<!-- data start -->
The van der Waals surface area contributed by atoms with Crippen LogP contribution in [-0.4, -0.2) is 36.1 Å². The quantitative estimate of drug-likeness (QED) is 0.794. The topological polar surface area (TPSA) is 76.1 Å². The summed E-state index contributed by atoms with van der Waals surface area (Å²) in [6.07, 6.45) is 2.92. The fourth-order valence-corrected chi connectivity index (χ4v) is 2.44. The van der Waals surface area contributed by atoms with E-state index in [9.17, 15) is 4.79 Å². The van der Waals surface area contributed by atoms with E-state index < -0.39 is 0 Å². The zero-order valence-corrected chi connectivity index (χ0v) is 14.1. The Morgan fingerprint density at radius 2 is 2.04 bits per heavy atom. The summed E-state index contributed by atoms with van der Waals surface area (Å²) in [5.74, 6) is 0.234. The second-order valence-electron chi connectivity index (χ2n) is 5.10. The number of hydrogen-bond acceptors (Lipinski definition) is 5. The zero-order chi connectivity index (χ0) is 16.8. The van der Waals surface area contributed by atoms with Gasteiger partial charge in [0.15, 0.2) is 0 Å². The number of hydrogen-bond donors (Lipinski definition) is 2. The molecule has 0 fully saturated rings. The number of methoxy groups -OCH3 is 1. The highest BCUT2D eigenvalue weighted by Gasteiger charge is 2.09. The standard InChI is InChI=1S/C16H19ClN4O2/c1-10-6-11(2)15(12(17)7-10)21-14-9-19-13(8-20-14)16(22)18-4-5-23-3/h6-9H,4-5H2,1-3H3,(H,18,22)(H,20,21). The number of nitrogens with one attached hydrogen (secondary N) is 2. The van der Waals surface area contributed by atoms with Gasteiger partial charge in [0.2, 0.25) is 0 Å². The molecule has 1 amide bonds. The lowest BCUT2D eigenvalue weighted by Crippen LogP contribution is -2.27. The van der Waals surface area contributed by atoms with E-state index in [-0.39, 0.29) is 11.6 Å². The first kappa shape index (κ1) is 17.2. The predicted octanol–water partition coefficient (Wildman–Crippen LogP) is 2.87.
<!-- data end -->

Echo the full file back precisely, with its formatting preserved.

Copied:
The van der Waals surface area contributed by atoms with Crippen LogP contribution in [-0.4, -0.2) is 36.1 Å². The quantitative estimate of drug-likeness (QED) is 0.794. The topological polar surface area (TPSA) is 76.1 Å². The summed E-state index contributed by atoms with van der Waals surface area (Å²) in [6.07, 6.45) is 2.92. The fourth-order valence-corrected chi connectivity index (χ4v) is 2.44. The van der Waals surface area contributed by atoms with E-state index in [9.17, 15) is 4.79 Å². The van der Waals surface area contributed by atoms with E-state index < -0.39 is 0 Å². The zero-order valence-corrected chi connectivity index (χ0v) is 14.1. The Morgan fingerprint density at radius 2 is 2.04 bits per heavy atom. The summed E-state index contributed by atoms with van der Waals surface area (Å²) in [5.74, 6) is 0.234. The second-order valence-electron chi connectivity index (χ2n) is 5.10. The number of hydrogen-bond acceptors (Lipinski definition) is 5. The zero-order chi connectivity index (χ0) is 16.8. The van der Waals surface area contributed by atoms with Gasteiger partial charge in [0.15, 0.2) is 0 Å². The number of hydrogen-bond donors (Lipinski definition) is 2. The molecule has 0 fully saturated rings. The number of methoxy groups -OCH3 is 1. The highest BCUT2D eigenvalue weighted by Gasteiger charge is 2.09. The standard InChI is InChI=1S/C16H19ClN4O2/c1-10-6-11(2)15(12(17)7-10)21-14-9-19-13(8-20-14)16(22)18-4-5-23-3/h6-9H,4-5H2,1-3H3,(H,18,22)(H,20,21). The number of nitrogens with one attached hydrogen (secondary N) is 2. The van der Waals surface area contributed by atoms with Gasteiger partial charge in [0.2, 0.25) is 0 Å². The molecule has 1 amide bonds. The lowest BCUT2D eigenvalue weighted by Crippen LogP contribution is -2.27. The van der Waals surface area contributed by atoms with E-state index in [-0.39, 0.29) is 11.6 Å². The first kappa shape index (κ1) is 17.2. The predicted octanol–water partition coefficient (Wildman–Crippen LogP) is 2.87.